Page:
Does design affect diet?
The Valley City Public Schools, under the direction of food service director Sue Milender, will be conducting an experiment this week to track food sales following a visit from behavioral economist Dr. David Just.
Just was taken on a tour of the schools Friday morning with Milender after speaking at the Hi-Liner Activity Center on Thursday.
“Essentially, I’m looking for small ways that we can change the design or layout of the food that leads kids to choose healthier items rather then the less healthy items.” he said. “It’s not about taking the less healthy items away, the chips will still be here for breakfast, but it won’t be the first thing the kids see.
Just said that keeping fresh fruit and vegetables at eye level will prompt students to make more health conscious decisions about what they are putting in their bodies, and if junk food is moved to the back or to a lower rack, it will be “out of sight and out of mind.”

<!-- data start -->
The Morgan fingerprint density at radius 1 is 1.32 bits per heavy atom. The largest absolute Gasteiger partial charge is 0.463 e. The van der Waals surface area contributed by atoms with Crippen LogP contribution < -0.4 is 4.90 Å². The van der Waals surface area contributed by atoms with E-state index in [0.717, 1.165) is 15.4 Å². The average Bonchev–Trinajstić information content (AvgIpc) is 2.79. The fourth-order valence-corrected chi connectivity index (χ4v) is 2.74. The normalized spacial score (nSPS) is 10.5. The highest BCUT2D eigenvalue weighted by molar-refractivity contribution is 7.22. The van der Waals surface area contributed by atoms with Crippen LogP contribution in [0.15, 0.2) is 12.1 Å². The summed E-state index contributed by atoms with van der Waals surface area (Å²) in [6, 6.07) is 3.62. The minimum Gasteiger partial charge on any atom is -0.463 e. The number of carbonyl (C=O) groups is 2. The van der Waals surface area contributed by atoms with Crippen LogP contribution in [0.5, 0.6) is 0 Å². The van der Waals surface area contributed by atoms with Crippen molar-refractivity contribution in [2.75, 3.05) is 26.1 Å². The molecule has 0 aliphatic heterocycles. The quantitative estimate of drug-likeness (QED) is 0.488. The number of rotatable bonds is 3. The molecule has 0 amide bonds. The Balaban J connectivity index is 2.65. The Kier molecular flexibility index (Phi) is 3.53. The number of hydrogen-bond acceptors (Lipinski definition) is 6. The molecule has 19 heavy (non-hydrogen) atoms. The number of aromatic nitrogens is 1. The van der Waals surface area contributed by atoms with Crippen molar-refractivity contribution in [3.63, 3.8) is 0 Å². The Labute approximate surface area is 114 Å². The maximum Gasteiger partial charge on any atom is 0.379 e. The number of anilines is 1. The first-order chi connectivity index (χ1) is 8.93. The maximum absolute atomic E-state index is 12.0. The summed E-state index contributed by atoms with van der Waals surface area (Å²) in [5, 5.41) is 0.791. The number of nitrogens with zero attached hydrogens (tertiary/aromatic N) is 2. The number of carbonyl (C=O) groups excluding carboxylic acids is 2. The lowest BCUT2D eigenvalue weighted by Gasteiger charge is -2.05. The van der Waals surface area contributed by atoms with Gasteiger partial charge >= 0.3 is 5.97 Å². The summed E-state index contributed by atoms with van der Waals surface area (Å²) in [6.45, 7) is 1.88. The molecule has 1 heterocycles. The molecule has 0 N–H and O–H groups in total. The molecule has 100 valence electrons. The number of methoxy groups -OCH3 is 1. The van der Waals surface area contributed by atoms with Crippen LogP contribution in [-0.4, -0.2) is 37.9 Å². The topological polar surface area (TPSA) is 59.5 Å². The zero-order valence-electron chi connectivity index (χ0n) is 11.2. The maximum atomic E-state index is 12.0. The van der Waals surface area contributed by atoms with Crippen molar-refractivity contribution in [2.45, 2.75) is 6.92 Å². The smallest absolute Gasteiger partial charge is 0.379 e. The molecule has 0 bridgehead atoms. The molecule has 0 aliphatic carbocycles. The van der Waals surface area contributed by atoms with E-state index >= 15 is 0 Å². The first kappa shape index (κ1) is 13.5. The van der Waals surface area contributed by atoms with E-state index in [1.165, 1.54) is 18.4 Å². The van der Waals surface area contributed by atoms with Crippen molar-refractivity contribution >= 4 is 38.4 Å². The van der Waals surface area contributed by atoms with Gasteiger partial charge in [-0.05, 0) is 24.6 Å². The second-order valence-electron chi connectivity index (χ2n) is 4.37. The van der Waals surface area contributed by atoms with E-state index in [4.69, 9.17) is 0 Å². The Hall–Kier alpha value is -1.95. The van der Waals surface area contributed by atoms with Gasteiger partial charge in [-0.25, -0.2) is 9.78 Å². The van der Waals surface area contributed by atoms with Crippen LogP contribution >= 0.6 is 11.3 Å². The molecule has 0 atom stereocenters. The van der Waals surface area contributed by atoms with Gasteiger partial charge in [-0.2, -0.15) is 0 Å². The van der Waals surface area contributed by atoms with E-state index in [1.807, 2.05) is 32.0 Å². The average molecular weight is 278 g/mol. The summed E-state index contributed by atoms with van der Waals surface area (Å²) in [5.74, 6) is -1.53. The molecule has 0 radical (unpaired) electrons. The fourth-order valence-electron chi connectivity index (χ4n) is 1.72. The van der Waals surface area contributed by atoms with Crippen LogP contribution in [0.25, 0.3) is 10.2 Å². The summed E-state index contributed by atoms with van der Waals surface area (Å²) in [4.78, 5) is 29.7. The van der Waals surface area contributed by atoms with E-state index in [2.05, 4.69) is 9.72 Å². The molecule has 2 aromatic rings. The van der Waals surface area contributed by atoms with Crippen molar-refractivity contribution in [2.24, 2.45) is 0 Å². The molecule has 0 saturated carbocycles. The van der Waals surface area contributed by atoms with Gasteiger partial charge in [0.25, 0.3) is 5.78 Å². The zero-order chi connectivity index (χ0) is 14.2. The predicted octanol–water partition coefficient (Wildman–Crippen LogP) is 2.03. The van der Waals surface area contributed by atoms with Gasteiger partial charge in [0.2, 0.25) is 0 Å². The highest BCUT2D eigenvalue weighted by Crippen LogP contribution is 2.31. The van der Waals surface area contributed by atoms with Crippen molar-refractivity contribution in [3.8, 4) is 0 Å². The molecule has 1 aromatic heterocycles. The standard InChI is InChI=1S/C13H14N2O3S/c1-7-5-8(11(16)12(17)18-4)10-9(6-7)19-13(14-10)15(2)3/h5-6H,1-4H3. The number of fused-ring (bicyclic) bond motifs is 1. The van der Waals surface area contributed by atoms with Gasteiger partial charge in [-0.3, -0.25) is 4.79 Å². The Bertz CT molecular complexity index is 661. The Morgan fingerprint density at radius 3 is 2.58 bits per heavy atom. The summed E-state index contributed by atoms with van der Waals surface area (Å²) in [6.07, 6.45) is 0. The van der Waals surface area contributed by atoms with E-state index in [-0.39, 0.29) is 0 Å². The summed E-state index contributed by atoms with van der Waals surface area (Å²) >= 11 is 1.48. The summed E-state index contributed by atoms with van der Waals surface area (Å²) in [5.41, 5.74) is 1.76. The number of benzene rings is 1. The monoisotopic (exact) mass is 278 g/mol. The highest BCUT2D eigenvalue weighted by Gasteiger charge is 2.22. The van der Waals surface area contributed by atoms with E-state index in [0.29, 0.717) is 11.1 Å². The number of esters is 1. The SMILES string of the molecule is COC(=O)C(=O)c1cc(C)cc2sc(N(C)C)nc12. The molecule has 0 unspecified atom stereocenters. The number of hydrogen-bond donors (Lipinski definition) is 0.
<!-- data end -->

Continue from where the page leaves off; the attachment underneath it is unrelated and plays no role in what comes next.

“Small things like that can have a big impact, about 30 percent on the movement of fruit versus movement of chips or Rice Krispie treats,” Just said.
The tools used to dispense food did not escape Just’s eye, either. He said at one school he visited, a vat of mayonnaise was available to students with a large ladle to scoop it out. He also pointed out a small pair of tongs used to dispense strawberries at Washington Elementary School.
“Small inconvenience really does limit how much we take, and we may think it doesn’t affect us much,” said Just. “For some of those less healthy items, finding the right service so that it’s not so inconvenient that people can’t get it who want it, but it’s not convenient to take tons and tons and overeat it.”
Milender said it was an honor to have Just at the schools, and his only two stops in North Dakota last week were in Valley City and Fargo.
“We’re going to take all the information that he’s given us and we’re going to put into practice,” Milender said. “We’ll be watching sales.”